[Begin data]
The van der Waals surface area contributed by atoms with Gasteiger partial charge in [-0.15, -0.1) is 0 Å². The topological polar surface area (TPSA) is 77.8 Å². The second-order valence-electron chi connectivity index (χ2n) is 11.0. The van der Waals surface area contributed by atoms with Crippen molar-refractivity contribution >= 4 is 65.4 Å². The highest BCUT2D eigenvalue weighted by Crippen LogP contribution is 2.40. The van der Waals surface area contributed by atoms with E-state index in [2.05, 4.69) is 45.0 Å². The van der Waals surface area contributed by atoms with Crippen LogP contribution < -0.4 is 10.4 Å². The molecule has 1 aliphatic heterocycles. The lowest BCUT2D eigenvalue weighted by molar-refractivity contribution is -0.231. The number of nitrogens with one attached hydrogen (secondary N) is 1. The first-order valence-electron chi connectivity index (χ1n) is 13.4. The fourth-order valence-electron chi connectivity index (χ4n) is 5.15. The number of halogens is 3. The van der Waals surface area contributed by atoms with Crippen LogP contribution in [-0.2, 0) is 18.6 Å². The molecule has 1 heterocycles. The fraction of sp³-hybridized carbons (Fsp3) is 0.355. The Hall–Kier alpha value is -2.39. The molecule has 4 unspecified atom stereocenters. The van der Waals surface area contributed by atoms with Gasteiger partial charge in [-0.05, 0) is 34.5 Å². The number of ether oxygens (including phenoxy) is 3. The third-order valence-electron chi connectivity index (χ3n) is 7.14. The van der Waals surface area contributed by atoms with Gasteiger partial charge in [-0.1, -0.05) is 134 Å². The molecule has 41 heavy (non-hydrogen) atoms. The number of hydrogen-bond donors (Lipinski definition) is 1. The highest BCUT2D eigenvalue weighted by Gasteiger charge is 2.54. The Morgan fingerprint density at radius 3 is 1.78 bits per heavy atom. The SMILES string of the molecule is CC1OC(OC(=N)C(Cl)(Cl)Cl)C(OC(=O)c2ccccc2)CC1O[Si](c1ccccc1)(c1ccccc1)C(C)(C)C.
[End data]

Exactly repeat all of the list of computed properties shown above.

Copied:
The van der Waals surface area contributed by atoms with Gasteiger partial charge in [-0.15, -0.1) is 0 Å². The topological polar surface area (TPSA) is 77.8 Å². The second-order valence-electron chi connectivity index (χ2n) is 11.0. The van der Waals surface area contributed by atoms with Crippen molar-refractivity contribution >= 4 is 65.4 Å². The highest BCUT2D eigenvalue weighted by Crippen LogP contribution is 2.40. The van der Waals surface area contributed by atoms with E-state index in [2.05, 4.69) is 45.0 Å². The van der Waals surface area contributed by atoms with Crippen LogP contribution < -0.4 is 10.4 Å². The molecule has 1 aliphatic heterocycles. The lowest BCUT2D eigenvalue weighted by molar-refractivity contribution is -0.231. The number of nitrogens with one attached hydrogen (secondary N) is 1. The first-order valence-electron chi connectivity index (χ1n) is 13.4. The fourth-order valence-electron chi connectivity index (χ4n) is 5.15. The number of halogens is 3. The van der Waals surface area contributed by atoms with Crippen LogP contribution in [-0.2, 0) is 18.6 Å². The molecule has 1 heterocycles. The fraction of sp³-hybridized carbons (Fsp3) is 0.355. The Hall–Kier alpha value is -2.39. The molecule has 4 unspecified atom stereocenters. The van der Waals surface area contributed by atoms with Gasteiger partial charge in [-0.05, 0) is 34.5 Å². The number of ether oxygens (including phenoxy) is 3. The third-order valence-electron chi connectivity index (χ3n) is 7.14. The van der Waals surface area contributed by atoms with Gasteiger partial charge in [-0.1, -0.05) is 134 Å². The molecule has 41 heavy (non-hydrogen) atoms. The number of hydrogen-bond donors (Lipinski definition) is 1. The highest BCUT2D eigenvalue weighted by Gasteiger charge is 2.54. The Morgan fingerprint density at radius 3 is 1.78 bits per heavy atom. The SMILES string of the molecule is CC1OC(OC(=N)C(Cl)(Cl)Cl)C(OC(=O)c2ccccc2)CC1O[Si](c1ccccc1)(c1ccccc1)C(C)(C)C.